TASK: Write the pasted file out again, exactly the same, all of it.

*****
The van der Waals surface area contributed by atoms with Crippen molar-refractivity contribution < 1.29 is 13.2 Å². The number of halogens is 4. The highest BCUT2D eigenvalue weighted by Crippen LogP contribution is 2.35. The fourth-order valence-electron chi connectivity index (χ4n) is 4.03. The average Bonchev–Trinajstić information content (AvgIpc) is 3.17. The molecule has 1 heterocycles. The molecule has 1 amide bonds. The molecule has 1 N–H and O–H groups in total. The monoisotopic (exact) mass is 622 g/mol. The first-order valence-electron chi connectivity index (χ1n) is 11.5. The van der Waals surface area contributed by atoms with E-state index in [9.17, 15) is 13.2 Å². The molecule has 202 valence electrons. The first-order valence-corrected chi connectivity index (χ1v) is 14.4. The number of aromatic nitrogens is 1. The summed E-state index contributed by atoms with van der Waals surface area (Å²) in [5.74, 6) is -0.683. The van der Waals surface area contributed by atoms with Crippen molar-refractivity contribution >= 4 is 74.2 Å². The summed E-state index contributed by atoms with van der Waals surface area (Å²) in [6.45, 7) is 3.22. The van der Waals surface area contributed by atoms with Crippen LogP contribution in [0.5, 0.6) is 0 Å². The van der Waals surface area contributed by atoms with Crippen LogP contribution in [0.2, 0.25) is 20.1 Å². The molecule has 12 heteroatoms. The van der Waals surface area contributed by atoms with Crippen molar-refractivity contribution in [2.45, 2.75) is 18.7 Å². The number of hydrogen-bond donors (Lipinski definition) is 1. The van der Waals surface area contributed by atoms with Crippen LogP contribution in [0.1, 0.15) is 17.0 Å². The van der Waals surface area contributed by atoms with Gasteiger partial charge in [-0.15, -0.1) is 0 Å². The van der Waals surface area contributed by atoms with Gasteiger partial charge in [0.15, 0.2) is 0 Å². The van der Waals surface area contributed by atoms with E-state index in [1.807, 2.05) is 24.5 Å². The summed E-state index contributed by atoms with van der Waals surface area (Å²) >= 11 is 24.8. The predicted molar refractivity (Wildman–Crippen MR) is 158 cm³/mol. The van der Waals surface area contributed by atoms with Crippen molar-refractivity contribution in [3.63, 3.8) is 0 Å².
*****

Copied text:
The van der Waals surface area contributed by atoms with Crippen molar-refractivity contribution < 1.29 is 13.2 Å². The number of halogens is 4. The highest BCUT2D eigenvalue weighted by Crippen LogP contribution is 2.35. The fourth-order valence-electron chi connectivity index (χ4n) is 4.03. The average Bonchev–Trinajstić information content (AvgIpc) is 3.17. The molecule has 1 heterocycles. The molecule has 1 amide bonds. The molecule has 1 N–H and O–H groups in total. The monoisotopic (exact) mass is 622 g/mol. The first-order valence-electron chi connectivity index (χ1n) is 11.5. The van der Waals surface area contributed by atoms with E-state index in [9.17, 15) is 13.2 Å². The molecule has 202 valence electrons. The first-order valence-corrected chi connectivity index (χ1v) is 14.4. The number of aromatic nitrogens is 1. The summed E-state index contributed by atoms with van der Waals surface area (Å²) in [5.74, 6) is -0.683. The van der Waals surface area contributed by atoms with Crippen molar-refractivity contribution >= 4 is 74.2 Å². The summed E-state index contributed by atoms with van der Waals surface area (Å²) in [6.45, 7) is 3.22. The van der Waals surface area contributed by atoms with Crippen LogP contribution in [0.5, 0.6) is 0 Å². The van der Waals surface area contributed by atoms with Crippen LogP contribution in [0.2, 0.25) is 20.1 Å². The molecule has 12 heteroatoms. The van der Waals surface area contributed by atoms with Crippen molar-refractivity contribution in [2.45, 2.75) is 18.7 Å². The number of hydrogen-bond donors (Lipinski definition) is 1. The van der Waals surface area contributed by atoms with Crippen LogP contribution in [0.1, 0.15) is 17.0 Å². The van der Waals surface area contributed by atoms with Gasteiger partial charge in [-0.15, -0.1) is 0 Å². The van der Waals surface area contributed by atoms with Gasteiger partial charge in [0.15, 0.2) is 0 Å². The van der Waals surface area contributed by atoms with E-state index in [1.807, 2.05) is 24.5 Å². The summed E-state index contributed by atoms with van der Waals surface area (Å²) >= 11 is 24.8. The predicted molar refractivity (Wildman–Crippen MR) is 158 cm³/mol. The van der Waals surface area contributed by atoms with Crippen molar-refractivity contribution in [3.63, 3.8) is 0 Å².